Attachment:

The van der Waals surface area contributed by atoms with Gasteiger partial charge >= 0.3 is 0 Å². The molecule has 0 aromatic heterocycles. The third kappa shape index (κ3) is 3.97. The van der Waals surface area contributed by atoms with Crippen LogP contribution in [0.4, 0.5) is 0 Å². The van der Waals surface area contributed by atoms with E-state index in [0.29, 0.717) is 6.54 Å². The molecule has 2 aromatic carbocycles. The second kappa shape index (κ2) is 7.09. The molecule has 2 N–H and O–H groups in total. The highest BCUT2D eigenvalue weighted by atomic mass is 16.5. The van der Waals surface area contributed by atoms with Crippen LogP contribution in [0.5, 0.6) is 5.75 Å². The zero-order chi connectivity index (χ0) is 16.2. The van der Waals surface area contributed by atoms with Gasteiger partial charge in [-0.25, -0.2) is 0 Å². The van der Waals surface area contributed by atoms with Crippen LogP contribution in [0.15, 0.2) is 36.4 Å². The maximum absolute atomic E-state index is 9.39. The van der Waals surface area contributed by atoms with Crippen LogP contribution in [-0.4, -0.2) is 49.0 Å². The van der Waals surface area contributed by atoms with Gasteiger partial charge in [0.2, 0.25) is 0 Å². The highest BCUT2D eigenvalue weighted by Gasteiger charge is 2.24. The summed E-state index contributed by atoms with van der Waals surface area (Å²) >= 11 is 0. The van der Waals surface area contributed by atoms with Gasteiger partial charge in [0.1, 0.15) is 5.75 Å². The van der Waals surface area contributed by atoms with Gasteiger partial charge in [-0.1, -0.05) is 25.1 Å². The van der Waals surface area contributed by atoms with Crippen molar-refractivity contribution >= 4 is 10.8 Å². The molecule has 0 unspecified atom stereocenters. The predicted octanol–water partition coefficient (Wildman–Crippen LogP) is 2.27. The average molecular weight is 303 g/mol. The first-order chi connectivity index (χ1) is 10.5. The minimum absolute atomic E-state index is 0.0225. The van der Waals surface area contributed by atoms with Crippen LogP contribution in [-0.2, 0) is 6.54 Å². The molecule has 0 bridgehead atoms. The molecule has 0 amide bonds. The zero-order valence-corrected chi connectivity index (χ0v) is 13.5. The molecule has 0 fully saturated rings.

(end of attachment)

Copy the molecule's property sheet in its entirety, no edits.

The van der Waals surface area contributed by atoms with Gasteiger partial charge >= 0.3 is 0 Å². The molecule has 0 aromatic heterocycles. The third kappa shape index (κ3) is 3.97. The van der Waals surface area contributed by atoms with Crippen LogP contribution in [0.4, 0.5) is 0 Å². The van der Waals surface area contributed by atoms with E-state index in [0.29, 0.717) is 6.54 Å². The molecule has 2 aromatic carbocycles. The second kappa shape index (κ2) is 7.09. The molecule has 2 N–H and O–H groups in total. The highest BCUT2D eigenvalue weighted by atomic mass is 16.5. The van der Waals surface area contributed by atoms with Crippen LogP contribution in [0.5, 0.6) is 5.75 Å². The zero-order chi connectivity index (χ0) is 16.2. The van der Waals surface area contributed by atoms with Gasteiger partial charge in [-0.25, -0.2) is 0 Å². The van der Waals surface area contributed by atoms with Crippen LogP contribution in [0.15, 0.2) is 36.4 Å². The maximum absolute atomic E-state index is 9.39. The van der Waals surface area contributed by atoms with Crippen LogP contribution in [-0.4, -0.2) is 49.0 Å². The van der Waals surface area contributed by atoms with Gasteiger partial charge in [0.2, 0.25) is 0 Å². The highest BCUT2D eigenvalue weighted by Gasteiger charge is 2.24. The summed E-state index contributed by atoms with van der Waals surface area (Å²) >= 11 is 0. The van der Waals surface area contributed by atoms with Gasteiger partial charge in [0.1, 0.15) is 5.75 Å². The van der Waals surface area contributed by atoms with Gasteiger partial charge in [-0.1, -0.05) is 25.1 Å². The van der Waals surface area contributed by atoms with Crippen molar-refractivity contribution >= 4 is 10.8 Å². The molecule has 0 unspecified atom stereocenters. The predicted octanol–water partition coefficient (Wildman–Crippen LogP) is 2.27. The average molecular weight is 303 g/mol. The first-order chi connectivity index (χ1) is 10.5. The minimum absolute atomic E-state index is 0.0225. The van der Waals surface area contributed by atoms with Crippen LogP contribution in [-0.2, 0) is 6.54 Å². The molecule has 0 bridgehead atoms. The molecule has 0 amide bonds. The zero-order valence-corrected chi connectivity index (χ0v) is 13.5. The molecule has 0 fully saturated rings.